Through a set of prohibitions of long standing in New York and similar to those widely prevalent in the fifty states and the District of Columbia, the State of New York prohibits non‐attorneys from investing in law firms. See generally N.Y. State Bar Ass’n, Report of the Task Force on Nonlawyer Ownership, reprinted at 76 Alb. L. Rev. 865 (2013) (“NYSBA Report”). The prohibition is generally seen as helping to ensure the independence and ethical conduct of lawyers. See id. at 876‐77. Plaintiffs‐Appellants Jacoby & Meyers, LLP, a limited liability partnership (the “LLP”), and Jacoby & Meyers USA II, PLLC, a related professional limited liability company (the “PLLC”; together, “plaintiffs” or the “J&M Firms”) bring a putative class action challenging New York’s rules, regulations, and statutes prohibiting such investments. The infusions of additional capital that the regulations now prevent, they declare, would enable the J&M Firms to improve the quality of the legal services that they offer and at the same time to reduce their fees, expanding their ability to serve needy clients. They assert that, were they able to do so, they would act on that ability in the interests of such potential clients. Because the laws currently restrict their ability to accomplish those goals, they maintain, he state regime unlawfully interferes with their rights as lawyers to associate with clients and to access the courts—rights they see as grounded in the First Amendment.
Circuit Judge Susan Carney affirmed the district court disposition. (Mike Frisch)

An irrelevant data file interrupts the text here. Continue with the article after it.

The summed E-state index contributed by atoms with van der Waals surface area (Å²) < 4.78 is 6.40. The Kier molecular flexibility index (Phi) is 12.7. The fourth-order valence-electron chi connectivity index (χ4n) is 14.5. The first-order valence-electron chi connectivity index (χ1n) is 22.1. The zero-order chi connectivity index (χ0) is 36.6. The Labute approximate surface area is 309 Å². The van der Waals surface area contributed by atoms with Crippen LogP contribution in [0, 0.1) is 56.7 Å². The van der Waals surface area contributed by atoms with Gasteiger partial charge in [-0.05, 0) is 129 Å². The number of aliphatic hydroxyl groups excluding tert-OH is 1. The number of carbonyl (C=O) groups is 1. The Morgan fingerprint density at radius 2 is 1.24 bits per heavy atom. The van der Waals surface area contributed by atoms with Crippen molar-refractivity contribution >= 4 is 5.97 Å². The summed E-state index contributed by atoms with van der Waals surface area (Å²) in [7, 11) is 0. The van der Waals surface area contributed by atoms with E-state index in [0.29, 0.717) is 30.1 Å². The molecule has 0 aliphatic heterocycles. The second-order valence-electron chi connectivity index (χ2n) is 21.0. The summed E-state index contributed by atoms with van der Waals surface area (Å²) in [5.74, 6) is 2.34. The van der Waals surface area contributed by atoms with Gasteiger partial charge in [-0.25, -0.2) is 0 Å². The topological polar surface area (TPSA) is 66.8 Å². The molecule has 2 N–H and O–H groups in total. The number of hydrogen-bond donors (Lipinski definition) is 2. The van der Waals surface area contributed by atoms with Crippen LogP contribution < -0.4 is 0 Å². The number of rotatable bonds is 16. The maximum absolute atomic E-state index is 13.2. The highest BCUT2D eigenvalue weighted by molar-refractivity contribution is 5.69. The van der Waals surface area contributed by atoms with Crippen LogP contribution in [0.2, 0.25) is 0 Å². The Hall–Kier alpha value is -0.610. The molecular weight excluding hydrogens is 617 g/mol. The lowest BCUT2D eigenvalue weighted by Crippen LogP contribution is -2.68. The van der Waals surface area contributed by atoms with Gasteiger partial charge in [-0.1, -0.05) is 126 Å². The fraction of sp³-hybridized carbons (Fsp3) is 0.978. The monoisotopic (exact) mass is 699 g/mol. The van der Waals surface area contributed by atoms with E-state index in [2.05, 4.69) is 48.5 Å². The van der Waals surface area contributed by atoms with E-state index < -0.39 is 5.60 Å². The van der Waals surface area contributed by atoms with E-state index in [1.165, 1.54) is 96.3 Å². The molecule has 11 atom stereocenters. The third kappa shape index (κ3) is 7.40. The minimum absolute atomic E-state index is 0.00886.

The Indiana Supreme Court affirmed the denial of summary judgment in favor of defendant law firms
Consumer Attorney Services, P.A., The McCann Law Group, LLP, and Brenda McCann (collectively “Defendants”) appeal the trial court’s denial of their motion for summary judgment, claiming they are all expressly or impliedly exempt from liability under each of the four statutes cited by the State in this civil suit. Finding that none of the Defendants properly fit within these statutory exemptions, we affirm.
CAS is a Florida corporation that purports to specialize in foreclosure- and mortgage related legal defense work, requiring non-refundable retainers and monthly fees up front to be automatically deducted from bank accounts. McCann was an attorney licensed in Florida, who acted as CAS’s manager. CAS subcontracted with at least five Indiana attorneys to provide local services, who executed “Of Counsel,” “Associate,” and/or “Partnership” agreements with CAS. Under the “Partnership” agreement, the attorney acquired a 1% non-voting interest in CAS, and was to be involved with client intake and screening, to administer the referral of Indiana cases to other Indiana lawyers employed by CAS, and to provide clients with direct legal services as needed. Under the “Associate” agreements, CAS handled all aspects of client intake and communication, document preparation, and billing, with the attorney’s role limited to speaking with clients only when directly asked by the client, and meeting with them only once prior to filing any legal documents such as a bankruptcy petition (in order to obtain appropriate signatures), and speaking with opposing counsel only when “necessitated.” Appellant’s App. at 86. Under the “Of Counsel” agreements, the lawyer was a completely independent contractor, but was to perform essentially the same functions as under the Associate agreement. All of these agreements were entered into before CAS registered as a foreign entity authorized to do business in Indiana.